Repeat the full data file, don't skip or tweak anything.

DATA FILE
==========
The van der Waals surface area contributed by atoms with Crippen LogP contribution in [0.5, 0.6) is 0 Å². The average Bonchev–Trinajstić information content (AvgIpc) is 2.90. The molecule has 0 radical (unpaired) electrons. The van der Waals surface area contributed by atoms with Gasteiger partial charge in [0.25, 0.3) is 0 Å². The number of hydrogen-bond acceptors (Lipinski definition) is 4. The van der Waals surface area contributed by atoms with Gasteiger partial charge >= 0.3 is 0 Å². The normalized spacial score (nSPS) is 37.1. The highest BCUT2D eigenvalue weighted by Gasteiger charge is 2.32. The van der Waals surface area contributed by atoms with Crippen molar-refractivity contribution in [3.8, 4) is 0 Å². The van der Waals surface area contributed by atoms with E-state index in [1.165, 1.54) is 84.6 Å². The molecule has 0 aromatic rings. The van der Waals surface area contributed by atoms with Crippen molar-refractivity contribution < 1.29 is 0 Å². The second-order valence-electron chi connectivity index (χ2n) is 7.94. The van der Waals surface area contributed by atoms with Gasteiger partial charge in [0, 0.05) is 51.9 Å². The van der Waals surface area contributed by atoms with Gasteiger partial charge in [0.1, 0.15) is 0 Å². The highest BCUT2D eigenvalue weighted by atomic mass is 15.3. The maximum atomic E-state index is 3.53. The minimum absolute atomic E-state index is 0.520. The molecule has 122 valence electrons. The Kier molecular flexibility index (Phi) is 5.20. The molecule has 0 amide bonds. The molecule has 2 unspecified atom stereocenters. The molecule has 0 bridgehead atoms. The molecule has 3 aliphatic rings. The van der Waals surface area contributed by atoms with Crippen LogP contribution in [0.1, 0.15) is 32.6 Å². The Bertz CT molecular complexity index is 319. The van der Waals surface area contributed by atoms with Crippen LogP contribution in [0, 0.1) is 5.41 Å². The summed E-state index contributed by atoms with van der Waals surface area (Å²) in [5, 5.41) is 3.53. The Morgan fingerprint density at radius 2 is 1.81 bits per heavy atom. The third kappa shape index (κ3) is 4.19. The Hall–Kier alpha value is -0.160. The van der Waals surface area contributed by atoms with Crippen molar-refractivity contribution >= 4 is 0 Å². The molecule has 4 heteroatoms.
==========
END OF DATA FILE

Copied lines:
The van der Waals surface area contributed by atoms with Crippen LogP contribution in [0.5, 0.6) is 0 Å². The average Bonchev–Trinajstić information content (AvgIpc) is 2.90. The molecule has 0 radical (unpaired) electrons. The van der Waals surface area contributed by atoms with Gasteiger partial charge in [0.25, 0.3) is 0 Å². The number of hydrogen-bond acceptors (Lipinski definition) is 4. The van der Waals surface area contributed by atoms with Gasteiger partial charge >= 0.3 is 0 Å². The normalized spacial score (nSPS) is 37.1. The highest BCUT2D eigenvalue weighted by Gasteiger charge is 2.32. The van der Waals surface area contributed by atoms with Crippen molar-refractivity contribution in [3.8, 4) is 0 Å². The van der Waals surface area contributed by atoms with E-state index in [1.165, 1.54) is 84.6 Å². The molecule has 0 aromatic rings. The van der Waals surface area contributed by atoms with Crippen molar-refractivity contribution < 1.29 is 0 Å². The second-order valence-electron chi connectivity index (χ2n) is 7.94. The van der Waals surface area contributed by atoms with Gasteiger partial charge in [0, 0.05) is 51.9 Å². The van der Waals surface area contributed by atoms with Gasteiger partial charge in [0.1, 0.15) is 0 Å². The highest BCUT2D eigenvalue weighted by atomic mass is 15.3. The maximum atomic E-state index is 3.53. The minimum absolute atomic E-state index is 0.520. The molecule has 122 valence electrons. The Kier molecular flexibility index (Phi) is 5.20. The molecule has 0 amide bonds. The molecule has 2 unspecified atom stereocenters. The molecule has 0 bridgehead atoms. The molecule has 3 aliphatic rings. The van der Waals surface area contributed by atoms with Crippen LogP contribution in [0.1, 0.15) is 32.6 Å². The Bertz CT molecular complexity index is 319. The van der Waals surface area contributed by atoms with Crippen LogP contribution in [0, 0.1) is 5.41 Å². The summed E-state index contributed by atoms with van der Waals surface area (Å²) in [5, 5.41) is 3.53. The Morgan fingerprint density at radius 2 is 1.81 bits per heavy atom. The third kappa shape index (κ3) is 4.19. The Hall–Kier alpha value is -0.160. The van der Waals surface area contributed by atoms with Crippen molar-refractivity contribution >= 4 is 0 Å². The molecule has 4 heteroatoms.